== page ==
A tiny skin implant that when introduced into the body with careful engineering can destroy cancerous tumours has been developed by scientists.
Bioengineers and immunologists at Harvard University developed the fingernail-sized implant the use of which eliminated melanoma tumors in mice.
The new approach uses plastic disks impregnated with tumor-specific antigens and implanted under the skin.
It redirects the immune system and targets only tumour cells, avoiding collateral damage elsewhere in the body.
David J. Mooney, the Robert P. Pinkas Family Professor of Bioengineering in Harvard's School of Engineering and Applied Sciences and Wyss Institute for Biologically Inspired Engineering said:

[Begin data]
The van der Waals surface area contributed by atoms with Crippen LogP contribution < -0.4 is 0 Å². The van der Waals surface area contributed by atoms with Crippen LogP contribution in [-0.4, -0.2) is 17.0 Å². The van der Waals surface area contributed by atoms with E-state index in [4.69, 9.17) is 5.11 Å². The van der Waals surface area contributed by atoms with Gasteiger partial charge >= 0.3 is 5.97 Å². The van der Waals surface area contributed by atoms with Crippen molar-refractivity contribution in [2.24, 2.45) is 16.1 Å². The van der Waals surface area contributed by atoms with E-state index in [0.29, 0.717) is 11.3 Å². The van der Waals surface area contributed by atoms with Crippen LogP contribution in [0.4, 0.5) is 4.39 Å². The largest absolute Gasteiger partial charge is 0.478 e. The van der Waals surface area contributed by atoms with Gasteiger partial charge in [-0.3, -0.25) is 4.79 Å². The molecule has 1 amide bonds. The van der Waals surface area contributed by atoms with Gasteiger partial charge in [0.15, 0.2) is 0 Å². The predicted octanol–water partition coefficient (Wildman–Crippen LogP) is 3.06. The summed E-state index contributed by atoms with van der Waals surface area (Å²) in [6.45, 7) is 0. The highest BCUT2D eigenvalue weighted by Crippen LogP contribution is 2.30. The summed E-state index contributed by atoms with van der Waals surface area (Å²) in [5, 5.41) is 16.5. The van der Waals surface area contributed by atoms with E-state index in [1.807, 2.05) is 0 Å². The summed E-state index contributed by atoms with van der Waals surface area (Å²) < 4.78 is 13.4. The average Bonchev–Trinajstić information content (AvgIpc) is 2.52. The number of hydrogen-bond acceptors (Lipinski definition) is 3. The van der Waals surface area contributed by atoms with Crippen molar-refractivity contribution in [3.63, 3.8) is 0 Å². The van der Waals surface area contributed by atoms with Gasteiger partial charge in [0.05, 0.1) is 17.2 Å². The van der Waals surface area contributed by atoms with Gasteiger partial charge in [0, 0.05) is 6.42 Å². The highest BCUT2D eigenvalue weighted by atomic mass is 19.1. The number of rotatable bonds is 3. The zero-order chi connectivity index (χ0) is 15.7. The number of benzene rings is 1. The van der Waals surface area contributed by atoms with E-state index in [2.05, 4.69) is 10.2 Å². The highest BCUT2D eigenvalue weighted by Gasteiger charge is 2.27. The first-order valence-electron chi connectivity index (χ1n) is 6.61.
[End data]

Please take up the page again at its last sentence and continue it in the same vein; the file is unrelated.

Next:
"This work shows the power of applying engineering approaches to immunology.
"By marrying engineering and immunology through this collaboration with Glenn Dranoff at the Dana-Farber Cancer Institute, we've taken a major step toward the design of effective cancer vaccines."
Mooney added: "Inserted anywhere under the skin-much like the implantable contraceptives that can be placed in a woman's arm-the implants activate an immune response that destroys tumour cells."
The expert envisions the technique may help avoid the need for surgery and chemotherapy and could also be useful in combination with existing therapies.
The study was published in the journal Science Translational Medicine.